30 Jul My Field Excursion- Alisa Hernandez
This summer, I’ve participated in the pitfall array surveys within Cabrillo National Monument. The project started in 1995, and surveys have been conducted every year since by U.S. Geological Survey (USGS) and National Park Service (NPS) researchers. These surveys aim to understand the population dynamics of herpetofauna, small mammal, and terrestrial invertebrate populations.
Each year has the same number of nights that the traps are open to collect organisms. The set of traps and collection methods at each array have also been the same over time. These procedures ensure that there is a uniform sampling effort year after year. I helped with the two summer surveys this year. I was very excited to get into the field!
Each morning started bright and early at 6 a.m. to begin hiking to the nine arrays within the park. We found lots of different kinds of animals, several species of lizards, some creepy crawly invertebrates, and even a tiny little mammal!
Every array across Cabrillo National Monument has an identical construction, three 15-meter long arms of drift fencing with seven pitfall traps, three funnel traps, and numerous cover boards around each. Pitfall traps are 5-gallon buckets dug into the ground, into which an animal could fall and not easily climb out. Funnel traps consist of a wire cylinder with two small traffic cones on each end, the small ends pointing in. The funnel traps allow for an easy entry but difficulty leaving through the smaller end of the cones. Finally, scattered around each array are cover boards that trap heat and entice ectothermic animals like reptiles and invertebrates to hide under them overnight. The idea behind the trap array is that as animals move about the shrubbery, they encounter the drift fence and need to travel along it to go around. However, along the drift fence, animals should meet a pitfall bucket or funnel trap and wait until we collect them in the morning. We checked all three kinds of traps at each array for any animals that may have encountered them overnight. Each organism is measured and recorded for length, mass, sex, and approximate age before being released.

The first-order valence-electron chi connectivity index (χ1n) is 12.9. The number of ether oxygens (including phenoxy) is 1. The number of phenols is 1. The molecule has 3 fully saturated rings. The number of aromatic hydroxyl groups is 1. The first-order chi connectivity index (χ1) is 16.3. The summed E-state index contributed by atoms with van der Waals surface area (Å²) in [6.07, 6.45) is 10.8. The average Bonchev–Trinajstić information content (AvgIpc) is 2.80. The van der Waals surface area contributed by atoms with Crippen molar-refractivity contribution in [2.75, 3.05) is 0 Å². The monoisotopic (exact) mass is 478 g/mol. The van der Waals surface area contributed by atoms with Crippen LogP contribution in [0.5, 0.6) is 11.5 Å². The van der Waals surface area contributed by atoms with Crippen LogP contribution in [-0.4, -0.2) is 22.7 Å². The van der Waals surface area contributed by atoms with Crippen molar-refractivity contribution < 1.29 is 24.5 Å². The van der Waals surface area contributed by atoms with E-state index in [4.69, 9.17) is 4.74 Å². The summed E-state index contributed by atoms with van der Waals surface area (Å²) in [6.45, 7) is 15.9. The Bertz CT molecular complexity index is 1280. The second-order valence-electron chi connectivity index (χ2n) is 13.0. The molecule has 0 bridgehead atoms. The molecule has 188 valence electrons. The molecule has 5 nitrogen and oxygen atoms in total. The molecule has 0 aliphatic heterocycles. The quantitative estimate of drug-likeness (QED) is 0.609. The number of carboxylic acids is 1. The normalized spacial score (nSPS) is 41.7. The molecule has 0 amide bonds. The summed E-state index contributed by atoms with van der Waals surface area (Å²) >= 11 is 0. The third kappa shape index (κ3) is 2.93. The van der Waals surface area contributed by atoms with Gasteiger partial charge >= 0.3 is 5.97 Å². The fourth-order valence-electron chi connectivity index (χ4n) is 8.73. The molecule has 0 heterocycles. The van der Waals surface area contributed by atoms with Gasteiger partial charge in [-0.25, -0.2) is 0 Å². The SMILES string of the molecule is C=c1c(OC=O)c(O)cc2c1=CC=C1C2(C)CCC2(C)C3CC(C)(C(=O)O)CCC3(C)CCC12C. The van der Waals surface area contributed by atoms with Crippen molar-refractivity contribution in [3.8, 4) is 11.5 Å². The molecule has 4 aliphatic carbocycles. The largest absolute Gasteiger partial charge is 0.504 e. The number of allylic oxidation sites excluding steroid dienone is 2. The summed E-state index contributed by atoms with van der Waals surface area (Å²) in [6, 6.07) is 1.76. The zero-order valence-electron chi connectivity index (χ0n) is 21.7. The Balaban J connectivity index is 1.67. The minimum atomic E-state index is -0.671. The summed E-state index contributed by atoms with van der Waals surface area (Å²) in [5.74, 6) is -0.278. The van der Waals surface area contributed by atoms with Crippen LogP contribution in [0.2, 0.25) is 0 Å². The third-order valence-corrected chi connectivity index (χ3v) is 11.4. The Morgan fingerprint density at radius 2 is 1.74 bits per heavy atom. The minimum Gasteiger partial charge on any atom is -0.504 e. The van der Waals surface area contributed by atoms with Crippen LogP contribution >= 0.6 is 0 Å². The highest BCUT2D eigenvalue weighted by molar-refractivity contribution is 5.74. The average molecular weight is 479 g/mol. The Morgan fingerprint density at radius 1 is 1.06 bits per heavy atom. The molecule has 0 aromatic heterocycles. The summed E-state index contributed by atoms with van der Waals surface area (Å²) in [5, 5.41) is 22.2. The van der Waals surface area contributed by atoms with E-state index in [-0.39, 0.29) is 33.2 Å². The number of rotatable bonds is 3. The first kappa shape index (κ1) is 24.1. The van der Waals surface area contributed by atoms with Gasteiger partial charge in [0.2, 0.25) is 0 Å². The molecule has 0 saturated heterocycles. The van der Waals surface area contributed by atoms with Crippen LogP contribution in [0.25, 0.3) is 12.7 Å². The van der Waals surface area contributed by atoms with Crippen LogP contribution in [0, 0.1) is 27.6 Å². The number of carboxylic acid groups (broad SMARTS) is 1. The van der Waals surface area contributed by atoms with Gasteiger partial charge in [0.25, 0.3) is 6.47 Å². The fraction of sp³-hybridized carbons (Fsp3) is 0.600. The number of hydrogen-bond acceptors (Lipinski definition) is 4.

My project focuses on the herpetofauna community within the park; this includes amphibians and reptiles (i.e., lizards and snakes). We encountered four out of the five lizard species seen at the park, an alligator lizard, side-blotched lizard, fence lizard, and orange throated whiptail lizard. The last species we did not find is the legless lizard, but historically they have been elusive. We were not lucky enough to find any snakes during my first week of fieldwork, but we know they are out there!
I immensely enjoyed my trips into the field for work! It was fascinating to learn more about the collection methods and how to handle the different species collected. I relished spending the first half of my day hiking around the beautiful park, then enjoying the cool buildings as I worked on my data analysis in the hot afternoon. This experience was invaluable for my understanding of the data set I analyzed. I got the hands-on experience that I craved while better understanding the procedures that collected the data.
As I move into my career, I hope that I will have time to enjoy the outdoors and work in the field, at least part of the time. I fell in love with fieldwork, leading me to wildlife biology. This experience strengthened my resolve to pursue my career and passion for conservation.